When Leeds United announced there was going to be a documentary chronicling their painful 2018/19 season, some fans were not impressed.
The idea of reliving a season where they failed to win promotion in high definition slow motion was too much to bear.
But they may have changed their tune after watching Take Us Home - Leeds United, a six-part docuseries now streaming on Amazon Prime and produced by Eleven Studios in partnership with The City Talking. It may lack the happy Hollywood ending of All Or Nothing - Manchester City or the grit of Sunderland Till I Die but Take Us Home is a riveting watch whether you’re a Leeds fan or not. And I’m not.
After you get over the initial goosebump moment of the fact that Russell Crowe is the narrator, a man who could read your itemised receipt from a Lidl big shop and make it sound epic, you are soon swept along with it all. After two episodes you won’t be able to get the Leeds anthem ‘Marching On Together’ out of your head for days.
Anyone wanting to get a deep insight into the mind of Marcelo Bielsa, the enigmatic Leeds boss will come away disappointed. We see nothing of the Argentine in the dressing room and he disappears into the Manager’s Office after games with endearing regularity. Described during the series as “God” and the “West Yorkshire Jesus”, Bielsa’s story as a young coach at Newell’s Old Boys is covered in the first episode. His reputation has been elevated by glowing references from modern-day heroes Pep Guardiola and Mauricio Pochettino but his input in this series is limited to a few audio interview clips and a brief chat in the final episode.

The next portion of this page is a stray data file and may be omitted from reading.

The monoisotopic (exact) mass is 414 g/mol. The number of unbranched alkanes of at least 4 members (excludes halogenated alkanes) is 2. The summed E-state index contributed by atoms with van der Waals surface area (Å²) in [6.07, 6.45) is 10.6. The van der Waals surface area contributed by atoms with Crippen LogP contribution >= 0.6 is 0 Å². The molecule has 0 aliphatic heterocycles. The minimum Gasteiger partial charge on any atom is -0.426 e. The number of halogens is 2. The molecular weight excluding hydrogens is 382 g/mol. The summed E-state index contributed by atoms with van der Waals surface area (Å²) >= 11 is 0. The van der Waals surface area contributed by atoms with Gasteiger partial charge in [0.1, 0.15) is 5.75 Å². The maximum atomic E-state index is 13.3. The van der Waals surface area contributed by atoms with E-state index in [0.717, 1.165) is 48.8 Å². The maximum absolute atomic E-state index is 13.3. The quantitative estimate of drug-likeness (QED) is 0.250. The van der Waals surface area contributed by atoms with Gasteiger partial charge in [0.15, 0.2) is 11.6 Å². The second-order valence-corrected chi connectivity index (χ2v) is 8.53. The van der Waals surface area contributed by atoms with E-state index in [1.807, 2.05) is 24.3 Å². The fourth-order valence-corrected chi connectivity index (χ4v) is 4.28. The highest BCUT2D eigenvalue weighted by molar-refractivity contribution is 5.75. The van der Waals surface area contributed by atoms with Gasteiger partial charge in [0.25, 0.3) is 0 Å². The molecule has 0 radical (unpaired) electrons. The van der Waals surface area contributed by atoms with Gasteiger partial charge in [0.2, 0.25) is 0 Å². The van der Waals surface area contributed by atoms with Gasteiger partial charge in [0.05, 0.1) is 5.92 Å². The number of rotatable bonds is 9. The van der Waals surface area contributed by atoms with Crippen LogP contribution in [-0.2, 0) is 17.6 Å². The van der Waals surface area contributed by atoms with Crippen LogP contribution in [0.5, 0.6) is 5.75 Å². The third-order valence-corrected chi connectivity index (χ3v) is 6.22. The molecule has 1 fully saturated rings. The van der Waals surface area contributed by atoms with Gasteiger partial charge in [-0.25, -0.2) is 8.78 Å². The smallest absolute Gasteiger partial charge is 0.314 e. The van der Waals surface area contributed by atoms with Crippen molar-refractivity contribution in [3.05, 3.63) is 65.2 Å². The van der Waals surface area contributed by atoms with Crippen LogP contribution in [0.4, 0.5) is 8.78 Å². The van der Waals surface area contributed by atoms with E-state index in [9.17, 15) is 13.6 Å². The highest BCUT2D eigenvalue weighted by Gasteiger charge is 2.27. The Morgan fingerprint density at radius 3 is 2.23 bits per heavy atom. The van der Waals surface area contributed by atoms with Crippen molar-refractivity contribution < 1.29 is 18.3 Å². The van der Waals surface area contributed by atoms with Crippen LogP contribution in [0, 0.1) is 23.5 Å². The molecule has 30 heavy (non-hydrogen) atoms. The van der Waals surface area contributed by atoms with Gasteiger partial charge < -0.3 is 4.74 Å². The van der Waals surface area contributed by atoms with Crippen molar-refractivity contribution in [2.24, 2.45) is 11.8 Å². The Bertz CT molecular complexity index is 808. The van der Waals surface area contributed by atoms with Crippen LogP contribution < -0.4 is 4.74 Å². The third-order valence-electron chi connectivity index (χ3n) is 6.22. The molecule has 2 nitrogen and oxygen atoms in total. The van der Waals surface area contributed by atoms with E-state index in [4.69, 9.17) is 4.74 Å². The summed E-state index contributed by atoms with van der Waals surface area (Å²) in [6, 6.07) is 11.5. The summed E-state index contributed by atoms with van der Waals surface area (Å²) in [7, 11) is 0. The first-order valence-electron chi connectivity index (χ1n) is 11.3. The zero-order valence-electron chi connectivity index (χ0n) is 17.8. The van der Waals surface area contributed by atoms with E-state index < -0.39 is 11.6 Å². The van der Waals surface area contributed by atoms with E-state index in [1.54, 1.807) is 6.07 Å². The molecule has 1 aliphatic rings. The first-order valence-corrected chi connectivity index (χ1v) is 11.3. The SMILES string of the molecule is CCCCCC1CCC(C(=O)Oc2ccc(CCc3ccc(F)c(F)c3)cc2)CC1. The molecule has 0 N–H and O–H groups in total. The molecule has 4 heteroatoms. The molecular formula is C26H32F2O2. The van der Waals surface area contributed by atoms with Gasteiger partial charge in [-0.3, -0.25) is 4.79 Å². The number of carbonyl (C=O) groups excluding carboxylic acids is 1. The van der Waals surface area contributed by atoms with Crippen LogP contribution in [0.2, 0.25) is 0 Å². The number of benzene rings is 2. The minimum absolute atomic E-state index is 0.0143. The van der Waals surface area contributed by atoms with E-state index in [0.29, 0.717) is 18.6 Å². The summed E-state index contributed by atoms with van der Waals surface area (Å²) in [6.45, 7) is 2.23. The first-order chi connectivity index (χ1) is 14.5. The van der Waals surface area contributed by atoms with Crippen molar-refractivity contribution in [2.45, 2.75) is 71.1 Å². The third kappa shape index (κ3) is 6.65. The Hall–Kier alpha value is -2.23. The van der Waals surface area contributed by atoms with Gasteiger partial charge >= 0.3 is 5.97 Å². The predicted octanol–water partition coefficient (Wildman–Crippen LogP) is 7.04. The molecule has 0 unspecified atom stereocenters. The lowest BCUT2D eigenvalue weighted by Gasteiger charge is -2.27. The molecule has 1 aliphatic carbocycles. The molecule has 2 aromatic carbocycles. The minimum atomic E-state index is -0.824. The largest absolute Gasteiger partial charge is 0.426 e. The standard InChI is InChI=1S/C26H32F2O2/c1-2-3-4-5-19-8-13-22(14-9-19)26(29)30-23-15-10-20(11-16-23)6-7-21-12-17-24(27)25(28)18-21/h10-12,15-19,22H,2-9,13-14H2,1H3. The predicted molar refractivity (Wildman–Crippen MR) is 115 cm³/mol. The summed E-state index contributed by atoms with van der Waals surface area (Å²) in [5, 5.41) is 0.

But in a funny sort of way, I’m quite happy about this. The Bielsa mystique remains intact if anything enhanced by his sparsity of input. If I’d seen him blowing his top like Neil Warnock in an expletive-filled half-time meltdown, I’d feel let down.
Even after the Spygate affair - where Bielsa admitted sending scouts to watch Derby County (and everyone else) train - the manager comes out of it all pretty much unscathed. In fact, it only underlined how mind-bogglingly thorough Bielsa’s pre-match preparation was compared to many of his contemporaries. We later learn that Bielsa insisted on paying the hefty fine himself though he hadn't broken any actual laws, a point which is stressed several times in the film.
That’s not the only dramatic episode either. When Leeds scored against an Aston Villa side whose players had nearly all stopped because of an injury to a player, Bielsa instructs his players to allow Villa to score an equaliser straight from the restart. The fans inside Elland Road can hardly fathom it but Bielsa’s faith in doing what he believes is right is absolutely pure.
Then there’s the bizarre proposed transfer of Dan James from Swansea which ended in heart-breaking circumstances, the player trudging disconsolately away leaving behind club officials looking hopefully at their mobiles and wondering what to do with the home, away and third shirts already printed with his name on.